Officer Louis Naes, a nine-year veteran of the St. Louis Police Department, has become the department's first animal abuse investigator and a member of the new Animal Abuse Task Force. It includes the circuit attorney's office, mayor's office, the health department, and Stray Rescue of St. Louis.
Designating a police officer for animal abuse cases is somewhat rare across the country, and comes at a time when St. Louis police are shifting officers to address a 19% increase in aggravated assaults with firearms. But some law enforcement officials think it pays off in terms of human — as well as animal — victims.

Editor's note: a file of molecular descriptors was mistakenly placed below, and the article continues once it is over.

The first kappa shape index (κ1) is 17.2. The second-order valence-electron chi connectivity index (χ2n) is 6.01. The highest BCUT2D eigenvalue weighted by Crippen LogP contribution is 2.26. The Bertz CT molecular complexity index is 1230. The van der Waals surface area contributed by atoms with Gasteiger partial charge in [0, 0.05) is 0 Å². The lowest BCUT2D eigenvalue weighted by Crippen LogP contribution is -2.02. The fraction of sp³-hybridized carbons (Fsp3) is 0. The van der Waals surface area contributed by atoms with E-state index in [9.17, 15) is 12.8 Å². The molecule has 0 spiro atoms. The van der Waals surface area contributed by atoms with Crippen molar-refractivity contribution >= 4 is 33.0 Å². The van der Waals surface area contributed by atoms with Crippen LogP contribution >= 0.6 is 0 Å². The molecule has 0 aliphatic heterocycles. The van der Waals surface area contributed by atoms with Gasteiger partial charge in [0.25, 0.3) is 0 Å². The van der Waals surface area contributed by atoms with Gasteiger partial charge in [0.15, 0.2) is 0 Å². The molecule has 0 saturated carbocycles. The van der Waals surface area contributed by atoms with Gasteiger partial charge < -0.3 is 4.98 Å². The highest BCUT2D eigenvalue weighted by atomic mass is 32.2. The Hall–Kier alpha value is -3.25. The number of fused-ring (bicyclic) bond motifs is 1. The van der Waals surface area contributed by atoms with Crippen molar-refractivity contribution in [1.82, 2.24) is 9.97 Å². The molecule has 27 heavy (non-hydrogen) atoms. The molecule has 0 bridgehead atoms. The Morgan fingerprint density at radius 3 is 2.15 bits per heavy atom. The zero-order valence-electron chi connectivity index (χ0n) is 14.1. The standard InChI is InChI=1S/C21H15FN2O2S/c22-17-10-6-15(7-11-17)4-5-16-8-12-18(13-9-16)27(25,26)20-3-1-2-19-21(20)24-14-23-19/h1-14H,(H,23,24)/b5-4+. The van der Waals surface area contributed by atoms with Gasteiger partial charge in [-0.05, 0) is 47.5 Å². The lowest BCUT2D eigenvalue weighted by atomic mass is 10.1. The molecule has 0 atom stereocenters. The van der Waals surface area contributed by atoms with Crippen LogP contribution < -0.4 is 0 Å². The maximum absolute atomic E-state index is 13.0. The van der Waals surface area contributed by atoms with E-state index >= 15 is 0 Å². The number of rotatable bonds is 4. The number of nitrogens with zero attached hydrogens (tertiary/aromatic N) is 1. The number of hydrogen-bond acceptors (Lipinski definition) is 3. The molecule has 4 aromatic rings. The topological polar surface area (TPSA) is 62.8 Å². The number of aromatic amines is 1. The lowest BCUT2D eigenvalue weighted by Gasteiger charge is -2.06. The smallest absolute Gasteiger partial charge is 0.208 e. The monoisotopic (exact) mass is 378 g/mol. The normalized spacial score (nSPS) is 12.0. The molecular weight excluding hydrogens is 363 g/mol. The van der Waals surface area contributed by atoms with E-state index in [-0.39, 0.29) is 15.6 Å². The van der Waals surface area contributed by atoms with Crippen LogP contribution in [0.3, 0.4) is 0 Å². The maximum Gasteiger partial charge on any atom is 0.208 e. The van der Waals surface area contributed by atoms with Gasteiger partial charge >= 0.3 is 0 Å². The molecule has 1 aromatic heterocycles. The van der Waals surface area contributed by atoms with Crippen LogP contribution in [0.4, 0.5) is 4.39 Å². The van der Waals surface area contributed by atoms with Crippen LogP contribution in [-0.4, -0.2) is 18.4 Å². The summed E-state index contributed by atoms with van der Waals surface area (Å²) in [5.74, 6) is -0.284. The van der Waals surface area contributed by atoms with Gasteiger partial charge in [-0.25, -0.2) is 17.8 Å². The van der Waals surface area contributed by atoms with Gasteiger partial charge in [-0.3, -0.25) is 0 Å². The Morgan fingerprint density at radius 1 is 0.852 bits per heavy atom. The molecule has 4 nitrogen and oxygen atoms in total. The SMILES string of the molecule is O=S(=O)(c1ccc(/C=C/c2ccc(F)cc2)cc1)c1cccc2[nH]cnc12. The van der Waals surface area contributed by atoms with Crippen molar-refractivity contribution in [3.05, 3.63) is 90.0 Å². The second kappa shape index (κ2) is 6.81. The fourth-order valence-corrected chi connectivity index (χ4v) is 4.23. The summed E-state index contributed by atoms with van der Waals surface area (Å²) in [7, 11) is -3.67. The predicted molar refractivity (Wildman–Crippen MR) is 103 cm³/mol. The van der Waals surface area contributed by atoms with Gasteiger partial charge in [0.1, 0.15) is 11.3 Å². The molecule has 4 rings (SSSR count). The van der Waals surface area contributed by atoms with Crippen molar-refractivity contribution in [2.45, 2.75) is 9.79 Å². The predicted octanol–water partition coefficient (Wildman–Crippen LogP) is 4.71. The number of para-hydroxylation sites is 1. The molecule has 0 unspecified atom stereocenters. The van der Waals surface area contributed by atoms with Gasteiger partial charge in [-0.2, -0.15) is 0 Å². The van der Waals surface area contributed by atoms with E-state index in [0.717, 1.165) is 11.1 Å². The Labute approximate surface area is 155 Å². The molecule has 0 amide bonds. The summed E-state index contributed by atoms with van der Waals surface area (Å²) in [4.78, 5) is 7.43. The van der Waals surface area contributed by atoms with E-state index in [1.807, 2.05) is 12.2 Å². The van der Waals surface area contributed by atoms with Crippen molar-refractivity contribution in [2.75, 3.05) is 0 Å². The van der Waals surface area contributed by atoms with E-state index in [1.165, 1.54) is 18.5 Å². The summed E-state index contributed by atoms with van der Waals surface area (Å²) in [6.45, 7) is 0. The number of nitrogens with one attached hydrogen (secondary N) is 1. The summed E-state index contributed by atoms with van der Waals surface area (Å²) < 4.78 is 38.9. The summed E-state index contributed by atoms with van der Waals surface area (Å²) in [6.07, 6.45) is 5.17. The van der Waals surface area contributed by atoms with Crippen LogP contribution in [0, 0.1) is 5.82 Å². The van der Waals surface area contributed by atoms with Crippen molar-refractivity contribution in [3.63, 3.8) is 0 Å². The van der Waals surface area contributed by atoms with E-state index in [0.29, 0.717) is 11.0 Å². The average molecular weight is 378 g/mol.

"There is a direct relationship to animal crimes and domestic violence abusers, who think of their victims as an object," said Officer Kim Lormans of the Los Angeles police, which already has five animal abuse investigators. "They start with the family pet and ... use it as a tool to manipulate and control. If that's not stopped and investigated, it will get higher and higher then on to the kids and spouse."
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